The best of Dorset in words and pictures

The Dorset walk — The Purbeck valley, Langton Matravers and Nine Barrow Down

Matt Wilkinson and Pat Sheehan LRPS explore the heart of Purbeck

A Swanage Railway locomotive arriving at Corfe Castle from Swanage

The two ridges which make up the Purbeck Hills deserve all the admiring comments they receive, but the valley that lies between them is sometimes neglected by comparison. Yet it has a charm and interest of its own as this walk, which explores part of its eastern end, shows. Geologically speaking, it is formed of Wealden Clay between the chalk to the north and the Purbeck limestone to the south and was cut by a series of small streams.

Corfe Castle guards the entrance to this part of the valley and it is here that the route starts before tracking diagonally across to the southern ridge and climbing up to Langton Matravers. Here is the archetypal Purbeck quarrying village, much gentrified now but still bearing clear traces of its stone-producing past. In the churchyard of St George’s is ‘The Quarryman’ by Mary Spencer Watson, the renowned sculptress who died recently and whose lifelong home, Dunshay Manor, has been passed earlier on the walk. An oddity about St George’s is that its tower is lower than its roof.

The route then heads straight back across the valley to climb the northern ridge. What you call this ridge depends on where you are and even from which side you are looking at it: Nine Barrow Down, Kingswood Down, Ailwood Down, Brenscombe Hill, Rollington Hill, Challow Hill. To the layman, though, it looks like one continuous down and for convenience is commonly, if inaccurately, referred to as Nine Barrow Down. The views on this last stretch are magnificent – at first back over the valley that has just been explored and then opening up to the north and west in a panorama stretching from Poole Harbour and Bournemouth Bay round to the hills of mid-Dorset and beyond.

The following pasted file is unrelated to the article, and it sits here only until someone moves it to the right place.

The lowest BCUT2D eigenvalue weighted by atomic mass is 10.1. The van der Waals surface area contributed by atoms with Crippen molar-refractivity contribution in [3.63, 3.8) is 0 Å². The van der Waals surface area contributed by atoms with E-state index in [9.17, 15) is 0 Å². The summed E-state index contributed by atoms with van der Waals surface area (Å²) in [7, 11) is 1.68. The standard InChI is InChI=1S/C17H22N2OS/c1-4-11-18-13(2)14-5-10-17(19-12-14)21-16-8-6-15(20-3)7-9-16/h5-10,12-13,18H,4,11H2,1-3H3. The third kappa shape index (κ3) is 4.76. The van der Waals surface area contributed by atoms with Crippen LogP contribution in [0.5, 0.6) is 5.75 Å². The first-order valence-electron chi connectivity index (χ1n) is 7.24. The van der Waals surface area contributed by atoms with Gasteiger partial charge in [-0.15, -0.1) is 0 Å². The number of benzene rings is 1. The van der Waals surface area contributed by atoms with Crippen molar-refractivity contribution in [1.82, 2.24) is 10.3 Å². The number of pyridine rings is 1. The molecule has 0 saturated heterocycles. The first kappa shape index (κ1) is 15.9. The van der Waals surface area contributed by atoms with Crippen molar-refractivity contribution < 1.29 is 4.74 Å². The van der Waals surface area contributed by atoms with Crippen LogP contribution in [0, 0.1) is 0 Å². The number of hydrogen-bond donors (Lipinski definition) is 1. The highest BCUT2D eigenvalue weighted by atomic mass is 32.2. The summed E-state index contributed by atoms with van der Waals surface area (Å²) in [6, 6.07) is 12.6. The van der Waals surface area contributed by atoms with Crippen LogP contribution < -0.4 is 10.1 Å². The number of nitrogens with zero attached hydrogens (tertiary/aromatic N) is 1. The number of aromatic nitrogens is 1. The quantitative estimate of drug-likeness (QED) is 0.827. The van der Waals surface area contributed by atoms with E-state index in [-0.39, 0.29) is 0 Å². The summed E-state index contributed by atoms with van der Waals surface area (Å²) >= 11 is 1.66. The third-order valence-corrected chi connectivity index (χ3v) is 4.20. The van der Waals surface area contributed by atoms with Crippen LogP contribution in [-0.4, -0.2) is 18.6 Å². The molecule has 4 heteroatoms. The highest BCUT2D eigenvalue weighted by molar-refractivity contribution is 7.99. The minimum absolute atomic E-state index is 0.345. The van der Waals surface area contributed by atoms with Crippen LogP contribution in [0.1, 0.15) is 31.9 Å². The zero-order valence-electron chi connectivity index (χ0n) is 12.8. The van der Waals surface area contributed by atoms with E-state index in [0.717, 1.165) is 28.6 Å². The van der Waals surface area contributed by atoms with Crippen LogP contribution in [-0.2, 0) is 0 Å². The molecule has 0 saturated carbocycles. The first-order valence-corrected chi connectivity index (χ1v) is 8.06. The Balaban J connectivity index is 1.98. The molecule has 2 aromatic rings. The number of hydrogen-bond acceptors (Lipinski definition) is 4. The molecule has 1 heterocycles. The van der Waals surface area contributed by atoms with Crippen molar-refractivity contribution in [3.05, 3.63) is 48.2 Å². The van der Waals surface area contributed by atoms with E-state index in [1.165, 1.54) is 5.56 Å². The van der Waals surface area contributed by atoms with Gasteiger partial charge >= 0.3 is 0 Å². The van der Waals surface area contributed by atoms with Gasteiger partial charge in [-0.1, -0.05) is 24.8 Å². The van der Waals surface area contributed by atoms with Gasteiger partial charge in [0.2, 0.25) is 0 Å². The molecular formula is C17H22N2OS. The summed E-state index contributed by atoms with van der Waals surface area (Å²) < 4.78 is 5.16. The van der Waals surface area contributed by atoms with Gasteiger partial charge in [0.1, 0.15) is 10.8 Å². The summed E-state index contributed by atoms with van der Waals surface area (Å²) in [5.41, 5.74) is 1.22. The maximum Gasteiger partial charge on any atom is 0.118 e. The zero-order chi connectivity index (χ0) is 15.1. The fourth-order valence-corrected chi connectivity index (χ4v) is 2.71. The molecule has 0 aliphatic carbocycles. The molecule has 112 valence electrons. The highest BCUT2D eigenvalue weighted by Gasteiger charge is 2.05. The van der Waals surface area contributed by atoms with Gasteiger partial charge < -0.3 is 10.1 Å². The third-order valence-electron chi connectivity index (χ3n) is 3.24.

The view across the valley from the western end of Langton Matravers

A bonus for railway buffs is the Swanage Railway, over or under whose track the walk passes no fewer than four times. The line refused to die after being controversially closed by British Rail in 1972 and now there is a thriving service between Swanage and Norden, using both steam and diesel power.

Being on clay, the early part of the walk can be muddy underfoot after rain. The only climbs of any significance are from Dunshay to Langton Matravers and up the side of Nine Barrow Down, but these are gradual and not too taxing.

Distance: 8½ miles
Start: Challow walkers car park, Corfe Castle (OS ref SY964822)
How to get there: From the Wareham direction, enter Corfe Castle and pass the turning to Studland on the left. Take the next on the left (Sandy Hill Lane), as the main road bends to the right round the bottom of the castle. The car park is on the left in about 300 yards.
Maps: OS Explorer OL15 (Purbeck & South Dorset); OS Landranger 195 (Bournemouth & Purbeck)
Refreshments: The Kings Arms and village stores at Langton Matravers are on the route. Corfe Castle is well provided with pubs and tea-rooms.

St George’s, Langton Matravers, with its stunted tower, and Mary Spencer Watson’s ‘The Quarryman’